Jon had this to say about my "Jumps and Jump Building" article:
With much respect for the Crystal Mountain Ski Patrol, there are two points (plus some) that seriously suggest that properly trained skiers should be able to build in-bound jumps: 1.) Most states have passed multiple bills that clearly state that nobody can "sign away her or his rights"…meaning that corporations cannot be held accountable for negligent actions by consumers. 2,) By forcing jumps into the less-safe backcountry regions the risk for danger and unwanted rescue by patrollers seems to be increased beyond practicality.
Thanks, Jon. I’m glad to be able to have a discussion of this that’s NOT in-the-heat-of-the-moment when tempers run high, as is often the case when I’m at work and have to ask kids to take down jumps they’ve built. It seems that humans just LOVE building jumps. Ski and snowboard jumps, skateboard jumps, bike jumps, you name it! Maybe it’s because we wish we could fly. The other day I was watching a TV story about Native American Fancy Dancing from different parts of the country, and MAN there were a lot of feathers on some of the clothing. No antlers, no hooves, no moulted snake skins or shedded hair. But lots and lots of feathers. It made me wonder about our special affinity for birds. Maybe we subconsciously remember a time when we were angels or something. Kind of makes ya’ think, huh?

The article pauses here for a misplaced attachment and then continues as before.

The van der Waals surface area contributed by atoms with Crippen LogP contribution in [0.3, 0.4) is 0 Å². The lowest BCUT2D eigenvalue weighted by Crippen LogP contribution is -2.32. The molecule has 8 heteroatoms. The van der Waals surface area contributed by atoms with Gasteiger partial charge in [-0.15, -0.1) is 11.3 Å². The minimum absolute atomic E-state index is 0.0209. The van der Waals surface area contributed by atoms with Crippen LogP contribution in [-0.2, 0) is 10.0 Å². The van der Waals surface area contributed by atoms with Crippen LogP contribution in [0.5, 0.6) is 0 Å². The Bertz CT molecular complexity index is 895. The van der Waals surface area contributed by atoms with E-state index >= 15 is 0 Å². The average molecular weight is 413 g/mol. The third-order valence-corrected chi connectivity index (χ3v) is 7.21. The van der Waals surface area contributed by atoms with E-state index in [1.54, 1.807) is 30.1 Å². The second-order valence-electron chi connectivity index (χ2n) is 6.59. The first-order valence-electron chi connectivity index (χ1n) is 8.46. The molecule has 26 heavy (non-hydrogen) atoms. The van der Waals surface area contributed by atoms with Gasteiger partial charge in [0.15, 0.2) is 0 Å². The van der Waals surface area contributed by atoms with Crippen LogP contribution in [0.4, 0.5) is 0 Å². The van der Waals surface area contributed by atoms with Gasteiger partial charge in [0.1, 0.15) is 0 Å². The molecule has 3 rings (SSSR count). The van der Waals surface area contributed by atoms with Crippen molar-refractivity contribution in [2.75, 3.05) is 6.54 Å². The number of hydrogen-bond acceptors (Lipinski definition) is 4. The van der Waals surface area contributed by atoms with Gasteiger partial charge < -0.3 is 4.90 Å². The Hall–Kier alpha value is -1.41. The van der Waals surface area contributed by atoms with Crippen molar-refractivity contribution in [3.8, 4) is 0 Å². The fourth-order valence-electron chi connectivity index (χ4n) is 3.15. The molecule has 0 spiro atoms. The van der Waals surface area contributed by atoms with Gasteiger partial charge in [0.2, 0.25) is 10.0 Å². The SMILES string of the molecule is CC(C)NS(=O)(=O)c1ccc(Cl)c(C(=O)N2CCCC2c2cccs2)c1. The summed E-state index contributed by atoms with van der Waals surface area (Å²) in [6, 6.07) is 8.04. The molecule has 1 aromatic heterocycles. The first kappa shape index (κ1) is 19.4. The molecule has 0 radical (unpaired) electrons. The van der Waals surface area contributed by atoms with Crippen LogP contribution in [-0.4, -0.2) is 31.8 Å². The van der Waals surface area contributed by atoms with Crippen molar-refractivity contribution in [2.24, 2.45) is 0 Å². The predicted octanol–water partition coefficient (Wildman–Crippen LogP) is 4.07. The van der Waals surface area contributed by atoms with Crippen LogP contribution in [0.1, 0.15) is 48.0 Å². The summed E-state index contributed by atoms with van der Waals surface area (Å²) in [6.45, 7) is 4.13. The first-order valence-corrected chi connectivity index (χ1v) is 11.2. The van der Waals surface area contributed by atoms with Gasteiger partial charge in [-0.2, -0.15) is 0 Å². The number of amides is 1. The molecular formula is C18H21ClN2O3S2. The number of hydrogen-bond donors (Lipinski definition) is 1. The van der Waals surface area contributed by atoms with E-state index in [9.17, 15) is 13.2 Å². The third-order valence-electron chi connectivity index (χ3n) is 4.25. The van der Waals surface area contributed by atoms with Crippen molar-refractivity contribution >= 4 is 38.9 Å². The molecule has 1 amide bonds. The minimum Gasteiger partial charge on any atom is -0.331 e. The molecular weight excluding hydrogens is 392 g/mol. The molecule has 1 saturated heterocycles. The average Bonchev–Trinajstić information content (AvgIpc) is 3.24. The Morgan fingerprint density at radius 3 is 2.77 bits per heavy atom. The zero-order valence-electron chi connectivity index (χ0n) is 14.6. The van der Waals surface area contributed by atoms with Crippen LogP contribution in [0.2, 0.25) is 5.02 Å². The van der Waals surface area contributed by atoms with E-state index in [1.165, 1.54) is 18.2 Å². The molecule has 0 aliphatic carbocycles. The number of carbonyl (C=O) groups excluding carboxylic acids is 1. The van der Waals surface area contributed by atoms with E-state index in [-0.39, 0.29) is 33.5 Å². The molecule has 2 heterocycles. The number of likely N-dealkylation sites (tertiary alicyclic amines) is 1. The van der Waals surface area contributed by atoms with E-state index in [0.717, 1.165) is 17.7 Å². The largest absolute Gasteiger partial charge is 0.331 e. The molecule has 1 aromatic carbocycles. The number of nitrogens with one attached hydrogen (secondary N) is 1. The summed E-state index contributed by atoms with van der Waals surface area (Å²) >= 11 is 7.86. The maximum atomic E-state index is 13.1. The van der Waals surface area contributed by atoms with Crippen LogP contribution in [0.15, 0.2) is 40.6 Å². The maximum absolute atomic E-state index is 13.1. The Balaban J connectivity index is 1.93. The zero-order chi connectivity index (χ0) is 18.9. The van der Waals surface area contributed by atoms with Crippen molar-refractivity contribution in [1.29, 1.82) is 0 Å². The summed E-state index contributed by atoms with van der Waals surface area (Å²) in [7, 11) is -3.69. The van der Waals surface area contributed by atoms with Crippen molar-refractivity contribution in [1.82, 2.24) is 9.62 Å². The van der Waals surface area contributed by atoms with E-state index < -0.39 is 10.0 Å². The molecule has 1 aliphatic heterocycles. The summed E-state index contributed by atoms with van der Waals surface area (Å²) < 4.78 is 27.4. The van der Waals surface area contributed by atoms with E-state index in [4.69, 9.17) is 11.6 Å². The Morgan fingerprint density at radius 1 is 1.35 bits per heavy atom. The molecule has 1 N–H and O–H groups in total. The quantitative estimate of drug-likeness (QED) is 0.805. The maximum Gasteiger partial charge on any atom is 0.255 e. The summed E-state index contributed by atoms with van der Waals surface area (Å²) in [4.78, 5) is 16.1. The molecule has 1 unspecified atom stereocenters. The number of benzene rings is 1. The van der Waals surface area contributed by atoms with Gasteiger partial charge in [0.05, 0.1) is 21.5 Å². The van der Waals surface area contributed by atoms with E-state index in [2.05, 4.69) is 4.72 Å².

Anyway, back to your comment…I don’t disagree with your point #2. Like I said in my article, I would never "recommend" backcountry jump building because of the things (injuries!) that can go wrong. But Crystal Mountain doesn’t have rules controlling what you do when you’re elsewhere. And no one’s forcing anyone to jump anywhere! You’re welcome to keep your feet on the ground, and there are all sorts of natural terrain features that you can jump off at Crystal as long as you do it in a safe manner. We just don’t allow you to alter our ski area because a) we like it the way it is and b) we have no way of knowing if you know what you’re doing!
I hear your point #1 all the time, but attorneys I talk to seem to have a different opinion. I want to keep an open mind, though. If you can find me some Washington law indicating that "corporations cannot be held accountable for negligent actions by consumers" in situations like ski area jump building, I’ll be all over that! But remember…we don’t prohibit jump-building because we want to avoid accountability; we prohibit jump-building because we don’t want to see our guests getting hurt!